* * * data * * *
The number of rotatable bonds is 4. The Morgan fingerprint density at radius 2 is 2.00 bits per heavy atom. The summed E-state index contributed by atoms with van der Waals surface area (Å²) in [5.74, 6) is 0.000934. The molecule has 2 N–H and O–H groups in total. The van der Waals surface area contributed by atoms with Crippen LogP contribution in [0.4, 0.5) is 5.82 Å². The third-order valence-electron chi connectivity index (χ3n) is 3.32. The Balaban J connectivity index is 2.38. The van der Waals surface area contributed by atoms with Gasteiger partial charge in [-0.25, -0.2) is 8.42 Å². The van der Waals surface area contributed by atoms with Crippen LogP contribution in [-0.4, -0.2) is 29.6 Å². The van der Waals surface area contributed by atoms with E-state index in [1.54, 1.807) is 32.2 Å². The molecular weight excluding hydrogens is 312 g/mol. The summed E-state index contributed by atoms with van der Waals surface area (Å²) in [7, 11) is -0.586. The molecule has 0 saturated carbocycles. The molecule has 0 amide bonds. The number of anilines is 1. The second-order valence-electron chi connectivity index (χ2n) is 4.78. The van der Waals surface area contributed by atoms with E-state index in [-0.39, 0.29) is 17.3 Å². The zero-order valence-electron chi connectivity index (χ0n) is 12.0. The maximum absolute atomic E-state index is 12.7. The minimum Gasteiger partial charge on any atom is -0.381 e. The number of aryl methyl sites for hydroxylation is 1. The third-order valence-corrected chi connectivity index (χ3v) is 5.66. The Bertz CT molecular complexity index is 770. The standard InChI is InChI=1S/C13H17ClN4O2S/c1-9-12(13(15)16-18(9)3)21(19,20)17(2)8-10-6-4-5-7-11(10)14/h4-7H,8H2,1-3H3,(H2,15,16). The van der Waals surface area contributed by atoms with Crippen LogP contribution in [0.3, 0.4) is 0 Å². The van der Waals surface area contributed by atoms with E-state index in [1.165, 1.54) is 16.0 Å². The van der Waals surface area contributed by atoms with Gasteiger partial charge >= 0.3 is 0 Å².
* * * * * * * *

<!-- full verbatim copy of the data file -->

The number of rotatable bonds is 4. The Morgan fingerprint density at radius 2 is 2.00 bits per heavy atom. The summed E-state index contributed by atoms with van der Waals surface area (Å²) in [5.74, 6) is 0.000934. The molecule has 2 N–H and O–H groups in total. The van der Waals surface area contributed by atoms with Crippen LogP contribution in [0.4, 0.5) is 5.82 Å². The third-order valence-electron chi connectivity index (χ3n) is 3.32. The Balaban J connectivity index is 2.38. The van der Waals surface area contributed by atoms with Gasteiger partial charge in [-0.25, -0.2) is 8.42 Å². The van der Waals surface area contributed by atoms with Crippen LogP contribution in [-0.4, -0.2) is 29.6 Å². The van der Waals surface area contributed by atoms with E-state index in [1.54, 1.807) is 32.2 Å². The molecular weight excluding hydrogens is 312 g/mol. The summed E-state index contributed by atoms with van der Waals surface area (Å²) in [7, 11) is -0.586. The molecule has 0 saturated carbocycles. The molecule has 0 amide bonds. The number of anilines is 1. The second-order valence-electron chi connectivity index (χ2n) is 4.78. The van der Waals surface area contributed by atoms with E-state index in [-0.39, 0.29) is 17.3 Å². The zero-order valence-electron chi connectivity index (χ0n) is 12.0. The maximum absolute atomic E-state index is 12.7. The minimum Gasteiger partial charge on any atom is -0.381 e. The number of aryl methyl sites for hydroxylation is 1. The third-order valence-corrected chi connectivity index (χ3v) is 5.66. The Bertz CT molecular complexity index is 770. The standard InChI is InChI=1S/C13H17ClN4O2S/c1-9-12(13(15)16-18(9)3)21(19,20)17(2)8-10-6-4-5-7-11(10)14/h4-7H,8H2,1-3H3,(H2,15,16). The van der Waals surface area contributed by atoms with Crippen LogP contribution in [0.3, 0.4) is 0 Å². The van der Waals surface area contributed by atoms with E-state index in [1.165, 1.54) is 16.0 Å². The van der Waals surface area contributed by atoms with Gasteiger partial charge >= 0.3 is 0 Å².